For designers, the start of a new year sees us setting fresh goals and pledging to experiment with a new piece of software, master a tool or technique, brush up on creative theories and knowledge, and look to land new clients. So to help you to up your design game, we're lending you a helping hand with this round-up of the best design skills, theories, and practical tips to ensure that you become a better designer in 2018.
How do you sum up the world's largest country in a piece of branding? That was the challenge faced by Russia's tourist board, which wanted a new identity that would draw travellers and tourists to the country. Its solution, inspired by suprematist art, was a geometric design that could swap out different elements.
The city of Los Angeles hit a nerve with designers yesterday when it shared an advert for a 'graphics designer' vacancy on its Twitter and Instagram profiles. And while at first it might look like a classic case of bad design, the ad, which looks like it was whipped up in Microsoft Paint or another piece of free graphic design software, could just be a stroke of genius. We don't know where to start. On the one hand, yes, it's badly designed. The city of Los Angeles logo is incorporated... clumsily.
@adamjk@MissBeauDunn Hi Adam, I'm writing from @CreativeBloq. We're putting together a feature about art, plagiarism and accountability, and would love to get you involved. Could you DM me your emil if you're interested in taking part? Thanks.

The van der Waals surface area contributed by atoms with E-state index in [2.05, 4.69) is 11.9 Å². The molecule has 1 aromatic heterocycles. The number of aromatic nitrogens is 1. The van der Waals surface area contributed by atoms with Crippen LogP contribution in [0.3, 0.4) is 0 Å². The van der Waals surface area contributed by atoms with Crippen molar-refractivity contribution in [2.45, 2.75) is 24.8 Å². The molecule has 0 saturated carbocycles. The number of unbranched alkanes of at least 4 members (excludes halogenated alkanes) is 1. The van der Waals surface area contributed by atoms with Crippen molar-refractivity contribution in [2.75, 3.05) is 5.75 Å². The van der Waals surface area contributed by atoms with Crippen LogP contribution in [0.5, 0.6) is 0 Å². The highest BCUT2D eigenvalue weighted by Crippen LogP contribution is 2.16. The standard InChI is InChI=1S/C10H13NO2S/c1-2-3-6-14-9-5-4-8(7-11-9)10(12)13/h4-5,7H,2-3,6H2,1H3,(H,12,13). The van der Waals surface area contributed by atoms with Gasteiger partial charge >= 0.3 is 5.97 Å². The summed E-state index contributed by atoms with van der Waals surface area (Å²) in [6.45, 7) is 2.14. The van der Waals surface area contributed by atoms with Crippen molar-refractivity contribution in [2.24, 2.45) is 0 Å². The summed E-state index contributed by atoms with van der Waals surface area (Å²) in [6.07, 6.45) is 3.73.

Muck Rack makes it simple to find people, tweets, or articles that mention any name, keyword, company, hashtag etc. We've compiled this guide to help you make the most of your search.
Selecting a term
Start searching tweets, articles from media outlets, articles mentioned in tweets, journalists'
names, titles and bios with some suggested searches:
Companies or Topics (e.g. iPhone, Microsoft)
Phrases (e.g. "cloud computing") — use quotes to keep the terms together
Twitter handles (e.g. @username) — returns those who have mentioned or replied to
Names (e.g. "David Pogue")
Hashtags (e.g. #sxsw, #london2012)
Bio details (e.g. vegan, Olympics, father)
Muck Rack's Advanced Search allows for many boolean operators.
Find results that mention multiple specified terms, use AND or
+. For example, ensure each result contains both Elon Musk and Mark Zuckerberg by
searching Musk AND Zuckerberg or Musk + Zuckerberg.
Use the operators OR or , to broaden your search when you'd like either of
multiple terms to appear in results. (This is the default behavior of our search when no operators
are used). For example, results will contain either cake or cookie by searching cake OR cookie or cake,cookie
Use NOT or - to subtract results from your search. For
example, searching Disney will yield results about the Walt Disney Company as well as Walt Disney
World Resort. To exclude mentions of Disney World, search for Disney -World or Disney
When using one of these operators with a phrase, enclose it in quotation marks. For example, you can
find results about smartphones excluding Apple's iPhone 4S by searching smartphone -"iPhone
Exact case matching or punctuation
If you're searching for a brand name or keyword that relies on specific punctuation marks or capitalization, you can
find results that match your exact query by adding matchcase: before the keyword you're searching for, like matchcase:E*TRADE .
Use parentheses to separate multiple
boolean phrases. For example, to find journalists talking about having fun in Disney World or
Disneyland, search for ("disney world" OR disneyland) AND fun.
An asterisk can be used to search for any variation of a root word truncated by the asterisk. For example, searching for admin* will return results for administrator, administration, administer, administered, etc.
A near operator is an AND operator where you can control the distance between the words. You can vary the distance the near operation uses by adding a forward slash and number (between 0-99) such as strawberries NEAR/10 "whipped cream", which means the strawberries must exist within 10 words of "whipped cream".